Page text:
A bipartisan group of lawmakers is pushing a state constitutional amendment that would require costly ballot initiatives to identify a funding source.
OLYMPIA — A bipartisan group of lawmakers is trying to prevent voters from approving costly ballot initiatives without sponsors first identifying a way to pay for them.
The group has proposed a state constitutional amendment that would require any initiative expected to cost the state or local governments more than $5 million to include a tax increase or a new tax to cover the new spending.
“People want government to live within its means but then pass initiatives that cost millions, sometimes billions, of dollars to implement,” said Rep. Fred Finn, D-Olympia, the prime sponsor of the bill, House Joint Resolution 4224.
Two education initiatives approved by voters in 2000 would cost more than $1 billion over two years, but both have been suspended by lawmakers since 2009 as part of state budget cuts. Initiative 728 was aimed at decreasing class sizes, while I-732 provided teachers with cost-of-living pay increases.
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Last November, voters approved Initiative 1163, which increases training for long-term-care workers. The measure, scheduled to go into effect July 1, is estimated to cost $32 million over the next two years, partially offset by federal matching dollars and new fees.
Voters approved a similar initiative in 2008, but it was suspended by lawmakers — with the consent of union sponsors — who said the state couldn’t afford the cost.
“It’s very easy for us citizens to say it’s a good idea without regard to how to fund it,” said Rep. Deb Eddy, D-Kirkland, who supports Finn’s bill. “Who’s going to be against more training for home-care workers?”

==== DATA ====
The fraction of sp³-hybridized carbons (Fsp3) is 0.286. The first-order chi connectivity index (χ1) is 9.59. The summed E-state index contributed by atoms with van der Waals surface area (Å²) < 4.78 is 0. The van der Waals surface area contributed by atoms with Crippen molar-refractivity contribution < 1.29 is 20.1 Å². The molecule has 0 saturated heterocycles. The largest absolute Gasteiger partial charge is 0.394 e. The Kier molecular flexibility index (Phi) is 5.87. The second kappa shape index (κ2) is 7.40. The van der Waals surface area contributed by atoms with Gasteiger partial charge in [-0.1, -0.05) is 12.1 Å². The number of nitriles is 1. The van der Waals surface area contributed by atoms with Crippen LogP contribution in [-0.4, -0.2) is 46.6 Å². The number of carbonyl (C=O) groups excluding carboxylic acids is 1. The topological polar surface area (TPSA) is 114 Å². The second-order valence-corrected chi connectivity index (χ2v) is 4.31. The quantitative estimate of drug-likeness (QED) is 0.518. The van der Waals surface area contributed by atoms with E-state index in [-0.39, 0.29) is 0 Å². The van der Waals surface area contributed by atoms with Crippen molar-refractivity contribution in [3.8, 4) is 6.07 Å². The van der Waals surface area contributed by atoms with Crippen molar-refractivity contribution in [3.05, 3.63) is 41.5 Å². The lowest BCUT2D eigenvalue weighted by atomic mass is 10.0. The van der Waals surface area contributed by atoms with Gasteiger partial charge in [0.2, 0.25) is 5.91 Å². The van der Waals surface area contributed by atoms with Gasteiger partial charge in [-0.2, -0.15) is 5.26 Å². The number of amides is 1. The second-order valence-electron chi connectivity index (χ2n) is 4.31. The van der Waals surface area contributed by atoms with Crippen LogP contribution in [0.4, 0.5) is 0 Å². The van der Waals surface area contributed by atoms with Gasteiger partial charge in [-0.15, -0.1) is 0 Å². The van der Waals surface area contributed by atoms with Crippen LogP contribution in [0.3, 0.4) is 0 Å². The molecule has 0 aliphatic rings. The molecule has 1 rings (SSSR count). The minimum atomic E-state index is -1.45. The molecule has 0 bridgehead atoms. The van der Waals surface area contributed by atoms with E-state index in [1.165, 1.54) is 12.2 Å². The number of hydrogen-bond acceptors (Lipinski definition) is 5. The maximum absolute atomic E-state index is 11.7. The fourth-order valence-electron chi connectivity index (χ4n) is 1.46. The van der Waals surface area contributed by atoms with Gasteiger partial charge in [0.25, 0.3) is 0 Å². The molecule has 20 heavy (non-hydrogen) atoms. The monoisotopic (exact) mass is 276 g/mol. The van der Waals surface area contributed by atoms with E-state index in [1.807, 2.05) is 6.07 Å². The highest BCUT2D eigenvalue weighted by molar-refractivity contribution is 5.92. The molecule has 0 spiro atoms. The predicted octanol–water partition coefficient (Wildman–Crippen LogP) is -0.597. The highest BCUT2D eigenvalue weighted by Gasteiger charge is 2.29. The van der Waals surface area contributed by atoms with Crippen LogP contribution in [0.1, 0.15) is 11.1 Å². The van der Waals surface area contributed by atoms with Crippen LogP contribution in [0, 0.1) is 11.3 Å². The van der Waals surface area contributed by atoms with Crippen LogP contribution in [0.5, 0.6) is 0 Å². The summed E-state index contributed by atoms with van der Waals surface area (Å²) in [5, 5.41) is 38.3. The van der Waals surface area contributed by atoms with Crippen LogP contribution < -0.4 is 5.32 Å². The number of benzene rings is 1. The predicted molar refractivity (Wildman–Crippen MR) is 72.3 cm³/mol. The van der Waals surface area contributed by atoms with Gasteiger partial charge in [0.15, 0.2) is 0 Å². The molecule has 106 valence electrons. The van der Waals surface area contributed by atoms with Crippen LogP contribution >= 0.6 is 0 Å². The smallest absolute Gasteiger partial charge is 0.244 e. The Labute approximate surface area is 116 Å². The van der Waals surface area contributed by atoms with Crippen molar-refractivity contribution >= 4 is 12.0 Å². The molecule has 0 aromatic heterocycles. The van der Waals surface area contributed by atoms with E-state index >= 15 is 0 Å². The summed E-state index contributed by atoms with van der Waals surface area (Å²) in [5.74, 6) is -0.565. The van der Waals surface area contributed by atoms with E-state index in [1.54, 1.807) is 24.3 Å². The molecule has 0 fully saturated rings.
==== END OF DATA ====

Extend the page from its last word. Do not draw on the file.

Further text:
Because HJR 4224 would be a constitutional amendment, it would need a two-thirds vote in the House and the Senate, and voter approval, to become law.
Tim Eyman, who makes his living running initiatives, opposes Finn’s bill and says it’s more about political control than the cost of initiatives. Lawmakers are just trying to erect more barriers to citizen lawmakers, he said.
“Legislators don’t like the initiative process, because if you don’t like what the legislators do, it goes to voters and they lose the monopoly,” Eyman said. “This has nothing to do with making the process better. It’s essentially regulating it to death.”
Under the constitutional amendment, the state would determine whether a proposed initiative filed with the secretary of state would cost more than $5 million to implement. If so, the initiative would be rejected unless it also specifies a tax increase or new tax to cover the costs.
Initiative sponsors would have to figure out what kind of tax provision to include.
The proposal has 22 co-sponsors in the House, including Republican Reps. Gary Alexander of Olympia, Hans Zeiger of Puyallup and Judy Warnick of Moses Lake.
Stephanie Kim: 360-236-8266 or firstname.lastname@example.org